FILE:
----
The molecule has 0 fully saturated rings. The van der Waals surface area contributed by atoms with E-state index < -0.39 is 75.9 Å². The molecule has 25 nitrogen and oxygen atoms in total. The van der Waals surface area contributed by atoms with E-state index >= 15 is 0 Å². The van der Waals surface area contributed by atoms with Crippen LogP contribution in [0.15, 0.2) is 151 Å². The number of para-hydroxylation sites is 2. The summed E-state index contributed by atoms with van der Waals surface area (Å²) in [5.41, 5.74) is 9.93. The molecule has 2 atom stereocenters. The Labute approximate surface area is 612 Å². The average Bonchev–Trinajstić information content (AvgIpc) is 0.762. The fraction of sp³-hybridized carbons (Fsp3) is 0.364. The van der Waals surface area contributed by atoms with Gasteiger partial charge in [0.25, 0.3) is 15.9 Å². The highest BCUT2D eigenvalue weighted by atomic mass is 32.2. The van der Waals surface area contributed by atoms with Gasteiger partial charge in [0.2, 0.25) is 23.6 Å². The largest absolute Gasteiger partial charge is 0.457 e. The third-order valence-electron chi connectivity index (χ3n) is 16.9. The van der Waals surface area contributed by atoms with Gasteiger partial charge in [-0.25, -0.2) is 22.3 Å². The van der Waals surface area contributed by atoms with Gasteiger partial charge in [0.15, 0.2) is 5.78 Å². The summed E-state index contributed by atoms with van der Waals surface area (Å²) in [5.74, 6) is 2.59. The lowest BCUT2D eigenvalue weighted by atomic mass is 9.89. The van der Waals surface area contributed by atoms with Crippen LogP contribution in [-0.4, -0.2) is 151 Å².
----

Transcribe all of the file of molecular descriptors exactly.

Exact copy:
The molecule has 0 fully saturated rings. The van der Waals surface area contributed by atoms with E-state index < -0.39 is 75.9 Å². The molecule has 25 nitrogen and oxygen atoms in total. The van der Waals surface area contributed by atoms with E-state index >= 15 is 0 Å². The van der Waals surface area contributed by atoms with Crippen LogP contribution in [0.15, 0.2) is 151 Å². The number of para-hydroxylation sites is 2. The summed E-state index contributed by atoms with van der Waals surface area (Å²) in [5.41, 5.74) is 9.93. The molecule has 2 atom stereocenters. The Labute approximate surface area is 612 Å². The average Bonchev–Trinajstić information content (AvgIpc) is 0.762. The fraction of sp³-hybridized carbons (Fsp3) is 0.364. The van der Waals surface area contributed by atoms with Gasteiger partial charge in [0.25, 0.3) is 15.9 Å². The highest BCUT2D eigenvalue weighted by atomic mass is 32.2. The van der Waals surface area contributed by atoms with Gasteiger partial charge in [0.2, 0.25) is 23.6 Å². The largest absolute Gasteiger partial charge is 0.457 e. The third-order valence-electron chi connectivity index (χ3n) is 16.9. The van der Waals surface area contributed by atoms with Gasteiger partial charge in [-0.25, -0.2) is 22.3 Å². The van der Waals surface area contributed by atoms with Gasteiger partial charge in [0.15, 0.2) is 5.78 Å². The summed E-state index contributed by atoms with van der Waals surface area (Å²) in [5.74, 6) is 2.59. The lowest BCUT2D eigenvalue weighted by atomic mass is 9.89. The van der Waals surface area contributed by atoms with Crippen LogP contribution in [-0.4, -0.2) is 151 Å².